Researchers are recruiting children with cystic fibrosis (CF) aged 10 to 18 from participating CF centres to take part in a study that could help protect the kidneys from harm that can occur as a result of treatment with the antibiotic tobramycin, a common IV treatment for lung infections in cystic fibrosis.
In the PROteKT study, half of the children will take a medicine called rosuvastatin once a day during a course of IV tobramycin treatment (usually lasting 14 days) and the other half will get tobramycin without rosuvastatin. The team thinks that giving the medicine rosuvastatin at the same time as tobramycin could help protect the kidneys from any problems caused by tobramycin.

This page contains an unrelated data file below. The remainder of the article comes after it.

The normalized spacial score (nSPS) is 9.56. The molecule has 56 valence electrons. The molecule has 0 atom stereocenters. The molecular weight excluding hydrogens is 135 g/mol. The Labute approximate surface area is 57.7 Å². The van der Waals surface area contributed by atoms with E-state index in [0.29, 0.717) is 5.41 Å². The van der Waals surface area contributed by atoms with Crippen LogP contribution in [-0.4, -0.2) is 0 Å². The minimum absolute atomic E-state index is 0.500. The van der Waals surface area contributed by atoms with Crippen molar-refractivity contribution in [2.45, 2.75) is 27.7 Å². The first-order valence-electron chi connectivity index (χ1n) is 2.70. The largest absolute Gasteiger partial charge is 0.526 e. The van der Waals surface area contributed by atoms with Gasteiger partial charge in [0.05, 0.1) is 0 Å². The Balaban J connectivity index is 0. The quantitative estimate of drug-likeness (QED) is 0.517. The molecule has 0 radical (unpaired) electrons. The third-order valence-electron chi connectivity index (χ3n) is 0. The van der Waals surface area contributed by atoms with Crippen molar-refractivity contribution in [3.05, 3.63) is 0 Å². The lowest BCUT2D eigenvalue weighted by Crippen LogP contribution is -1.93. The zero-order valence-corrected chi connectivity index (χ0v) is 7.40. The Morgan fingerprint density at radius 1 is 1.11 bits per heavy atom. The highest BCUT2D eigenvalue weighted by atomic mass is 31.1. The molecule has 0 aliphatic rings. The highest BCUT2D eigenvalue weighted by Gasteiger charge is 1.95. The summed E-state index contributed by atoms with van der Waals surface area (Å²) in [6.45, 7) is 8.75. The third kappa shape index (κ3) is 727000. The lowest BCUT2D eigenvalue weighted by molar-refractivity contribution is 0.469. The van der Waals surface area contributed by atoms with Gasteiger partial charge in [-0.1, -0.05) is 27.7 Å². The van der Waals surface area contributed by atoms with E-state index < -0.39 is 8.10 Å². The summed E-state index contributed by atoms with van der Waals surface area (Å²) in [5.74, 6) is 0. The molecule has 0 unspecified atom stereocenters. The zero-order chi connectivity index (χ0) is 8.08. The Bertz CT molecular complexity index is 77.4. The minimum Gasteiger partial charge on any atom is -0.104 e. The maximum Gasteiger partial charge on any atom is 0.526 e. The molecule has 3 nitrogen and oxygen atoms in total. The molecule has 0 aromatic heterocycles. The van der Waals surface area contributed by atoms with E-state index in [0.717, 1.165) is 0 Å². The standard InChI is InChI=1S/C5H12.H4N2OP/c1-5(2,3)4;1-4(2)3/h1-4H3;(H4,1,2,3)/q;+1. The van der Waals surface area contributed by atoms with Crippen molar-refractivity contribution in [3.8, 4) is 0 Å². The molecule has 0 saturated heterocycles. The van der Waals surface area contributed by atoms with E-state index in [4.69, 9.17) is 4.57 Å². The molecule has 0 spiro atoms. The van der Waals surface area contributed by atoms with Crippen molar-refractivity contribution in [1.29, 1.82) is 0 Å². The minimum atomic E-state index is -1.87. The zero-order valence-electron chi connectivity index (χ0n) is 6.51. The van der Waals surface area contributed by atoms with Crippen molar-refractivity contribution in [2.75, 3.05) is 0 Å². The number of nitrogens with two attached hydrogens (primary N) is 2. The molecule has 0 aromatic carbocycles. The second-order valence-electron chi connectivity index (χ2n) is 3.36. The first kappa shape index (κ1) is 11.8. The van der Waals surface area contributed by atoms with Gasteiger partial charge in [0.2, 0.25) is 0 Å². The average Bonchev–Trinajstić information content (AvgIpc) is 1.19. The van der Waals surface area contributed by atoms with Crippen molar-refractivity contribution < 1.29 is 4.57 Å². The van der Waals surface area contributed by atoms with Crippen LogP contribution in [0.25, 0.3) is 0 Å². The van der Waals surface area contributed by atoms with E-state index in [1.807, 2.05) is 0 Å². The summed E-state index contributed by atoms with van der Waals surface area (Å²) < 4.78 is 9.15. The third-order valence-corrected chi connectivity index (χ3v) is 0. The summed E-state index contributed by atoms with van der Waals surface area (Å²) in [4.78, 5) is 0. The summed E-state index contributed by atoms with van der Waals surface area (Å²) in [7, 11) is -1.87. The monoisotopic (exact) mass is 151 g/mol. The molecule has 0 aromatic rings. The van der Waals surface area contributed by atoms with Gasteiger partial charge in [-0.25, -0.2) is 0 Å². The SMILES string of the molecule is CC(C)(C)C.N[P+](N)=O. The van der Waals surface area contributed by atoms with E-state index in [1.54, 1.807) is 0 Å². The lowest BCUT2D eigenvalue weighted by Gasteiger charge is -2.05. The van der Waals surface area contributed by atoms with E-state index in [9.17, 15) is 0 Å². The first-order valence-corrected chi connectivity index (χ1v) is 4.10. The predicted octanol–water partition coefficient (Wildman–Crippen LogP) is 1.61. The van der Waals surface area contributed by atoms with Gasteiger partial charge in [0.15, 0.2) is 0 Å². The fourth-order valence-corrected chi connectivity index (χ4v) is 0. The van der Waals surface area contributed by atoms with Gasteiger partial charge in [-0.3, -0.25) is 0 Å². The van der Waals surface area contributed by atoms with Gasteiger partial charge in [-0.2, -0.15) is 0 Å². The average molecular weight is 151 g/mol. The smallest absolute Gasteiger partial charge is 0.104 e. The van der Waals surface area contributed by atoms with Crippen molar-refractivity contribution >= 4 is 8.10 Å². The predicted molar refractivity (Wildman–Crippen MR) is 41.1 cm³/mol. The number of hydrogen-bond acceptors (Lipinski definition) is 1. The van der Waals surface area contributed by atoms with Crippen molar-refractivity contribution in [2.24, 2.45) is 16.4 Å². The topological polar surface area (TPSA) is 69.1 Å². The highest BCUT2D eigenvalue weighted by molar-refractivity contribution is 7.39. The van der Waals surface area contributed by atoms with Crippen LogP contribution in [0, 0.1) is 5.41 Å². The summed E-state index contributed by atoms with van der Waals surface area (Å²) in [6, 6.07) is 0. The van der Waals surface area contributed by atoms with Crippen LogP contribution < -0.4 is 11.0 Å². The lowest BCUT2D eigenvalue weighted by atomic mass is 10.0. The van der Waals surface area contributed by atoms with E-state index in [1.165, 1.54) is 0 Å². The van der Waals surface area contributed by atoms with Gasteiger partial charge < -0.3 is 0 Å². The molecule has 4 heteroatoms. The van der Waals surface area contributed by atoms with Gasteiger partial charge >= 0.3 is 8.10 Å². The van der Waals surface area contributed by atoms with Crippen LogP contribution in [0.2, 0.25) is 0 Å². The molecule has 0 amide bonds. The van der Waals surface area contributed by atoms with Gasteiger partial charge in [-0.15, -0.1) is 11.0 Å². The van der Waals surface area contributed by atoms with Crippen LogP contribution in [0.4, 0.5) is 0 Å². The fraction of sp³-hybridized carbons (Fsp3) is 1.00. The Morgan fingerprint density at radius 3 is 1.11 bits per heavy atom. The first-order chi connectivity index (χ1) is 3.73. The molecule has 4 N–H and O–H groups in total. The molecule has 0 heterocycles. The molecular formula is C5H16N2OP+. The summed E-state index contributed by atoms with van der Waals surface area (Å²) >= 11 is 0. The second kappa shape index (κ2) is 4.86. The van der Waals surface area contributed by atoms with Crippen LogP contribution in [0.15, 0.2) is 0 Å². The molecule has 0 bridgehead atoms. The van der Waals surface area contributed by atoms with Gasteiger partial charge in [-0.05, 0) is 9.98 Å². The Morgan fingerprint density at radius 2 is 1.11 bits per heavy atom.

Research Fellow Dr Stephen McWilliam says: “Doctors sometimes treat infections in children with cystic fibrosis with tobramycin, but it can be harmful to the kidneys. If this study shows that rosuvastatin can protect the kidneys, then this treatment could be used to benefit you and other children with cystic fibrosis in the future.”
This study is currently open at 11 CF centres: Alder Hey, Bristol Royal, Great Ormond Street Hospital, Kings College Hospital, University Hospitals of Leicester, Nottingham Children’s Hospital, Sheffield Children’s Hospital, University Hospital of North Midlands, Royal Alexandra Children’s Hospital, Countess of Chester and Royal Devon and Exeter, with a further three sites being set up: Birmingham Children’s Hospital, Royal London and Norfolk and Norwich.